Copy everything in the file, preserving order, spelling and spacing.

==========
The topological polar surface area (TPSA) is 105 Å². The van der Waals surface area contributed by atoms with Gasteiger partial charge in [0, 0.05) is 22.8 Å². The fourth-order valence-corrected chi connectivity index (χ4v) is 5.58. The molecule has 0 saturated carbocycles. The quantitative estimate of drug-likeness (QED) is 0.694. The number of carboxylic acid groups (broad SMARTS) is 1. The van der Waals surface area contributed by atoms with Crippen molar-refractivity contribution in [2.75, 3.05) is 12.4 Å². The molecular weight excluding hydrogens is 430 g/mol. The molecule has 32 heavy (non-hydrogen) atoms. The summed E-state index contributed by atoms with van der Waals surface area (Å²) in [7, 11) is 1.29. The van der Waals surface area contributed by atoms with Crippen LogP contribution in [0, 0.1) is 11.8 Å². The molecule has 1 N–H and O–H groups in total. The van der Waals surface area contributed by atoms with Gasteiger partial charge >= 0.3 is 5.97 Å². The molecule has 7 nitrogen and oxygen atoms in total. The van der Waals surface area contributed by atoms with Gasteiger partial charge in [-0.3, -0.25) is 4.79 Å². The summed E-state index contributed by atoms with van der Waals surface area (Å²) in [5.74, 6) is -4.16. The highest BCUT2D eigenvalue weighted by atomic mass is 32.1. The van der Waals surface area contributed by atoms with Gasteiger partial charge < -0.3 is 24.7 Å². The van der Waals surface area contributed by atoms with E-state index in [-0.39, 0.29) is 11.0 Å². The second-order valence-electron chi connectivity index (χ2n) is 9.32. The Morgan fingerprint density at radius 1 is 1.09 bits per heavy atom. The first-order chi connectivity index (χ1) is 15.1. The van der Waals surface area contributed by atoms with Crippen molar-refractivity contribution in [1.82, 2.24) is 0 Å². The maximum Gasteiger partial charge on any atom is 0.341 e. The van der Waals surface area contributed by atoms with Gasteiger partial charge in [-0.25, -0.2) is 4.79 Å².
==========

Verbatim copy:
The topological polar surface area (TPSA) is 105 Å². The van der Waals surface area contributed by atoms with Gasteiger partial charge in [0, 0.05) is 22.8 Å². The fourth-order valence-corrected chi connectivity index (χ4v) is 5.58. The molecule has 0 saturated carbocycles. The quantitative estimate of drug-likeness (QED) is 0.694. The number of carboxylic acid groups (broad SMARTS) is 1. The van der Waals surface area contributed by atoms with Crippen molar-refractivity contribution in [2.75, 3.05) is 12.4 Å². The molecular weight excluding hydrogens is 430 g/mol. The molecule has 32 heavy (non-hydrogen) atoms. The summed E-state index contributed by atoms with van der Waals surface area (Å²) in [7, 11) is 1.29. The van der Waals surface area contributed by atoms with Crippen LogP contribution in [0, 0.1) is 11.8 Å². The molecule has 1 N–H and O–H groups in total. The van der Waals surface area contributed by atoms with Gasteiger partial charge >= 0.3 is 5.97 Å². The molecule has 7 nitrogen and oxygen atoms in total. The van der Waals surface area contributed by atoms with Gasteiger partial charge in [-0.3, -0.25) is 4.79 Å². The summed E-state index contributed by atoms with van der Waals surface area (Å²) in [5.74, 6) is -4.16. The highest BCUT2D eigenvalue weighted by atomic mass is 32.1. The van der Waals surface area contributed by atoms with Gasteiger partial charge < -0.3 is 24.7 Å². The van der Waals surface area contributed by atoms with E-state index in [-0.39, 0.29) is 11.0 Å². The second-order valence-electron chi connectivity index (χ2n) is 9.32. The Morgan fingerprint density at radius 1 is 1.09 bits per heavy atom. The first-order chi connectivity index (χ1) is 15.1. The van der Waals surface area contributed by atoms with Crippen molar-refractivity contribution in [1.82, 2.24) is 0 Å². The maximum Gasteiger partial charge on any atom is 0.341 e. The van der Waals surface area contributed by atoms with Gasteiger partial charge in [-0.25, -0.2) is 4.79 Å².